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Mom will be 96 and I vowed to keep her home - but she doesn't know she is home. She knows me (only daughter) and husband and granddaughter. Everything else is a blur but she can become oriented. She also gets very confused so being somewhere stable will be good and provide the 24 hour care she gets now in a better environment where they all understand dementia. So do I tell her she is moving? Do I just move her? Do I tell her the day before? There are so many opinions! Thanks!

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We followed my MIL wishes of her always wanting to be home. We started her in adult day care 2 days a week for respite care. This worked great for 6 months. We had found a facility we liked and she was on the waiting list. MIL dementia was getting worse with her not wanting to be clean or sanitary. We knew she wouldn’t want to live like this.

Memory care unit had an opening and here was our plan. She loved her bedroom. Me and my sis in law picked her up for a girls day. Her children packed her bedroom. When they finished moving her belongings and set up her room. They called us. We took Mom to lunch at the facility everyone was there. She had a huge smile. After lunch we asked if she wanted a nap. We took her to her room. She sat in her chair. We asked what she thought..... she said “I’m home”. Not a dry eye in the room.
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Lymie61 May 1, 2019
What a wonderful story and transition, thank you for sharing it! She is a lucky woman with to have such a loving family!
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How you go about moving people into care depends on their level of cognitive ability and short term memory. People who are candidates for memory care usually have very little if any short term memory. Trying to explain such a move is a waste of time and will just cause unneeded stress for all.

My mom went to assisted living JUST TILL YOU GET BETTER. Dad who had much worse dementia: MOMS IN THE HOSPITAL. LETS GO HAVE LUNCH WITH HER. Dad moved in after lunch. Then mom asked OMG HOW MUCH DOES THIS PLACE COST!? DONT WORRY MOM. INSURANCE COVERS IT. It was almost $10K per month. Insurance covered nothing.

the point is, when dementia reaches a certain point there is no other way to keep loved ones safe , calm and cared for without fibbing. Mom died last year. Dad was there with her. He cried and grieved. Ten minutes later, WHERES YOUR MOTHER? I don’t want him to repeat his grief so, OH, MOMS IN THE DINING ROOM. WE’LL GO SEE HER LATER.

You tell people what they need to hear.

If your mom can understand the concept of moving to memory care and remember it the next day she is probably not ready for memory care. But that doesn’t sound like the case here.
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I think you will be more upset about this than your mother. I would not tell her as she will get upset by the news (briefly) and there's no reason to distress her. Take her to lunch there after you've moved her familiar things in. Then take her to her room and let her take a nap or read tv, whatever she normally does.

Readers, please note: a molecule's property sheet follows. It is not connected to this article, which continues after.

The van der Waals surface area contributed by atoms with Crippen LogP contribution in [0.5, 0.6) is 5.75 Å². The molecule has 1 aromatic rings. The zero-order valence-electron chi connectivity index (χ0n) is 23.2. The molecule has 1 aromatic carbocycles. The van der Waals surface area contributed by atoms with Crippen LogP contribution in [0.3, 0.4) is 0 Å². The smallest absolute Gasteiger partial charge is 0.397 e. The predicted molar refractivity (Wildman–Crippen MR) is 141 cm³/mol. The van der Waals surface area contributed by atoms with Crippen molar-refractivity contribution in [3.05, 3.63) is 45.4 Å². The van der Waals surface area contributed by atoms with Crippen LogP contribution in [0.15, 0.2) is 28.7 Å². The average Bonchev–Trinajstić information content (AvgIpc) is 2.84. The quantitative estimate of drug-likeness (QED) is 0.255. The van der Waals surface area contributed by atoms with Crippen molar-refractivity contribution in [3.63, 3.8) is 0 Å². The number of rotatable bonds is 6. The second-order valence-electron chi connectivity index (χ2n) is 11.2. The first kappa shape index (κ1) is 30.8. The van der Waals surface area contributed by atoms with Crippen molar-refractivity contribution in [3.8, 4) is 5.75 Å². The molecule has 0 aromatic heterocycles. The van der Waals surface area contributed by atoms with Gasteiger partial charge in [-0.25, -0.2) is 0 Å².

If you've made it look familiar, she may not even notice. If she questions you, you tell her that she needs to stay here until she gets better. That she will be going home soon. Now you and I know that she won't get better, but if she does get better, of course you would bring her home. And she will go home soon, all relative terms of course.

You can do this. Remember the 6 year old you were dreading dropping off as school who gleefully started playing with the other children? She's there.
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surprise Apr 28, 2019
I forgot to suggest that you also ask her doc for anxiety medication and give her one with her morning vitamins the day you take her to lunch. I'm assuming you have POAs in place.
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I told my mom it was temporary [she thought she was in rehab for her hands] & because she had no concept of time she didn't realize how long she had been there - very occationally she would ask when she was going home I would ask about how her physio on hand was going & I had 'props' like squeeze balls that I would hand her so we could do her exercises [lasted 15 seconds]- adjust to your own situation

As to your promise .... that was made to the person who used to inhabit your mom's body & that person is long gone so don't beat yourself up with guilt - rather make sure her last months are where she is safe & sound - she probably doesn't remember your promise which you made without truly knowing what her circumstances would be when she is 96 - hold your head high knowing you are doing your best for her
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bumping this up